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Speaking as someone with a cognitive science background (and yes, probably too lazy to dig up specific references), I'll say that there exist a lot of poorly designed or poorly implemented tests of "intelligence". Even the concept of intelligence is poorly defined, and lots of different measures are just proxies. Even if the test is good and has some psychometric utility, often giving the test is a giant pain to do well.

Even if the test is good, it's probably calibrated on WEIRD [0] subjects, so is really only good as another kind of gatekeeper - you can probably use old-school IQ tests as an excuse to reduce diversity. People who aren't WEIRD may not do as well on these tests (even though they're just as "intelligent" (parenthetically bracketing the ill-defined term for a moment)), so you have your reason that you only hire white dudes. But that's a cynical extension of logic there.

Most people, when approaching a psychometric test like one of intelligence or personality make the first incorrect assumption that modern cognitive science can actually form a construct like "personality type" or "intelligence" that's stable across all cultures and norms, testable, and repeatable. That's just not really true, and by and large what makes it to public consumption is pseudo-science.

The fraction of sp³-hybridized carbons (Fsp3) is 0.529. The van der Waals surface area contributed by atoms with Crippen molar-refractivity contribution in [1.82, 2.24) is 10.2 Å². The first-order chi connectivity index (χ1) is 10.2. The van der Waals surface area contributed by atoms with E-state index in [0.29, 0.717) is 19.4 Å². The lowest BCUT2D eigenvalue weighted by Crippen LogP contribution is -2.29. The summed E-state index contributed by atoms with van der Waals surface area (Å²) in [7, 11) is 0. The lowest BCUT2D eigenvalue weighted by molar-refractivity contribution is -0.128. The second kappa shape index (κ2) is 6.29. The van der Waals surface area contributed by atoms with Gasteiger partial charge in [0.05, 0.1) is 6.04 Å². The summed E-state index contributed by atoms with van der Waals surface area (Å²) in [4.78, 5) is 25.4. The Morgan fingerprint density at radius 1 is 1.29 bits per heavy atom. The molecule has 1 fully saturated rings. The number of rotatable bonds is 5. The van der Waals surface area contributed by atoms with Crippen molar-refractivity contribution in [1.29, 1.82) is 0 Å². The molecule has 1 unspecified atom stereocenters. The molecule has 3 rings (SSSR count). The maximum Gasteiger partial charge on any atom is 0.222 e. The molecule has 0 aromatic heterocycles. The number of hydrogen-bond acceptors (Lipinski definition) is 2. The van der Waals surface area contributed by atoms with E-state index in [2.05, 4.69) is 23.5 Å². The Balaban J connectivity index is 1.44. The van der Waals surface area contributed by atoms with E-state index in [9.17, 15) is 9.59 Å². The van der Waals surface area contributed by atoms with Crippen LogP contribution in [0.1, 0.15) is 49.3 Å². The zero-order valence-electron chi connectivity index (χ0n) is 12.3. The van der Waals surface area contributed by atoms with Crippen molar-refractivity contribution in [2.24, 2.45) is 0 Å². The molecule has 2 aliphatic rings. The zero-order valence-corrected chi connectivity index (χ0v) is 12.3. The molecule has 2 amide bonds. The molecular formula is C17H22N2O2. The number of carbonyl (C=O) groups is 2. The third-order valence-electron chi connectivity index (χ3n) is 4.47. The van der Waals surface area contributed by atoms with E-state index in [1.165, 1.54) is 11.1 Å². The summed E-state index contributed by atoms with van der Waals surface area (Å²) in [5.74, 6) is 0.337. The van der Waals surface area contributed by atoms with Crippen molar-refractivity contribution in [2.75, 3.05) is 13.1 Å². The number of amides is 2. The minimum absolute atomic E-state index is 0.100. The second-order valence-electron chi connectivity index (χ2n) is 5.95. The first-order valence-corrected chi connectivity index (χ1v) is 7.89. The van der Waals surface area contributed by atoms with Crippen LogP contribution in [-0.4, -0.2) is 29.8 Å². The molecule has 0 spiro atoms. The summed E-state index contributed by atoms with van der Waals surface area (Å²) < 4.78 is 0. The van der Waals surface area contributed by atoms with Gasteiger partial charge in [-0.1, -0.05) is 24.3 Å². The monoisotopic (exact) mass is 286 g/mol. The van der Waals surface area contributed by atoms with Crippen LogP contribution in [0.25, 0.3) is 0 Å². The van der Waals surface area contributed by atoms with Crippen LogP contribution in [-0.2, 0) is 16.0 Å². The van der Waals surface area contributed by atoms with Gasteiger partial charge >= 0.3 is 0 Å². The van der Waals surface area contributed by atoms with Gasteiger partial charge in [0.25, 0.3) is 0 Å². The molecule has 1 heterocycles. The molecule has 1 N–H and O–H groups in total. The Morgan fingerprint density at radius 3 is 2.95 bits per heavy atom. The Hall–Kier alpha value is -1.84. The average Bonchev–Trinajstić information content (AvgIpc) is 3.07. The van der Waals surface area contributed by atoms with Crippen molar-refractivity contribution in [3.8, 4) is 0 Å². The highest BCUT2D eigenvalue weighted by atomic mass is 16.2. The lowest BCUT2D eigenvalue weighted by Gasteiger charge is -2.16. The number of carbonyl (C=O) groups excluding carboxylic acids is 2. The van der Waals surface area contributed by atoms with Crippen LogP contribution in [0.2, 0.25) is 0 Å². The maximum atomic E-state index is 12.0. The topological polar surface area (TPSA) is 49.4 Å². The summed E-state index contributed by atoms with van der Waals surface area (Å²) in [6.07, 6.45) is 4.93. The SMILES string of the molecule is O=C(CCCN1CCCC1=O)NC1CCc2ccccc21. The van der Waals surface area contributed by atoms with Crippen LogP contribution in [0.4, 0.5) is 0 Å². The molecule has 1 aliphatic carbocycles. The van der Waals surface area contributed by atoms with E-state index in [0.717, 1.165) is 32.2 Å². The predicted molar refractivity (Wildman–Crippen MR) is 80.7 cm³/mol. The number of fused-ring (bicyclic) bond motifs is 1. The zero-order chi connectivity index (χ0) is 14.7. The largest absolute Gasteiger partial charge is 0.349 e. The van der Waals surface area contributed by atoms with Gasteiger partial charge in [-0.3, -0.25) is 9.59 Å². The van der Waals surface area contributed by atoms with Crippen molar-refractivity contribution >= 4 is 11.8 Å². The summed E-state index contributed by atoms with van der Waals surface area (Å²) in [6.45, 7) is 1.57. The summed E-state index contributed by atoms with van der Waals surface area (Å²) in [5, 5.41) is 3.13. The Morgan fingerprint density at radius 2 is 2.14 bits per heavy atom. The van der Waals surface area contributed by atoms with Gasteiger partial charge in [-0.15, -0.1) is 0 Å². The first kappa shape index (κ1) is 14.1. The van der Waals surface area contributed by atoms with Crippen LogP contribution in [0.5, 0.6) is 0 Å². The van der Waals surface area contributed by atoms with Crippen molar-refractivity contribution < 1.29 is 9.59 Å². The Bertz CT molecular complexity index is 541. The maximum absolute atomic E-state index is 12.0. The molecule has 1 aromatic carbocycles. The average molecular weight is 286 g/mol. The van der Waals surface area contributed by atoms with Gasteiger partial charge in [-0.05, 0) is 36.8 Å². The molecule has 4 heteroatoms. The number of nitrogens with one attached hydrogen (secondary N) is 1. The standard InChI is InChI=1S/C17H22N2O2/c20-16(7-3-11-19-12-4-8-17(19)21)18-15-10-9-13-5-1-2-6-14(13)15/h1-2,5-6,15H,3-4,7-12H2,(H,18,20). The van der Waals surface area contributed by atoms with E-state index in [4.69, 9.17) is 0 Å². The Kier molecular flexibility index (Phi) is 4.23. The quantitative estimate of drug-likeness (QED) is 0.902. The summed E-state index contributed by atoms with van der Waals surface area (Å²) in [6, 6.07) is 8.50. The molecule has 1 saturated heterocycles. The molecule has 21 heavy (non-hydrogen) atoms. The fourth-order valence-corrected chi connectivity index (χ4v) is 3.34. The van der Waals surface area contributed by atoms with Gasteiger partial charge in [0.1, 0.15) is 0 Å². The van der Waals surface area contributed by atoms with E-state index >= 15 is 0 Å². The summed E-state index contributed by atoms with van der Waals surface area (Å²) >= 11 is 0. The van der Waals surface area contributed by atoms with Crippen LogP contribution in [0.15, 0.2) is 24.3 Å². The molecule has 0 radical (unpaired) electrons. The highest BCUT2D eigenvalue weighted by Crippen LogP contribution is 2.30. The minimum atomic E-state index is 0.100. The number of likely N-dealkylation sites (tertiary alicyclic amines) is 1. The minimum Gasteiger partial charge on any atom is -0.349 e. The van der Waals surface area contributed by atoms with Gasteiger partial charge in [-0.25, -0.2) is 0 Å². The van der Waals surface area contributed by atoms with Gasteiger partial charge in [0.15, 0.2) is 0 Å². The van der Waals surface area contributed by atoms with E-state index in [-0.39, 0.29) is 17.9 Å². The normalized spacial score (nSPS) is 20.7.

Diverting just a little bit here, but MBTI [1] is another good example of bad use of psychometrics in business. There's about as much science supporting Myers-Briggs tests as there is astrology, yet people still use MBTI for actual decision making. Types aren't shown to be stable and they're not well-clustered (meaning you can be a mix of introvert and extrovert, or show signs of both depending on the day, context, mood). Zodiac Sign and MBTI Type should only be used as pick-up lines in a bar. "Hey, babe, I'm an INTJ, so I'm not going to say anything else."

There are good uses of psychometrics, but they're rare enough that I take any reliance on any kind of psychometric during hiring as kind of a bad sign.

0: http://blogs.scientificamerican.com/primate-diaries/the-weir... 1: https://www.psychologytoday.com/blog/give-and-take/201309/go...

To be fair, I think that Raven's matrices probably get around this. If someone explains the process to you, you don't actually need to be able to read to do well on the test. https://en.wikipedia.org/wiki/Raven%27s_Progressive_Matrices

I do find it surprising that Raven's appears to be more susceptable to the Flynn effect (people keep getting better at IQ tests, for an unknown reason).

Completely agreed on the MBTI, but its surprisingly difficult to convince people that's its useful.

FWIW, I agree with most of what you said above, I was just pointing out a counter-example. (Psychologist/psychometrician here).

Yes, I agree that Raven's matrices are pretty good at measuring something in a way that's not super-reliant on language. I'm not inherently opposed to the notion of generalized intelligence as a construct either, I just think measuring it is pretty tricky. The Flynn effect is another great example - these instruments are nuanced, and it's important to really understand them in order to interpret their results.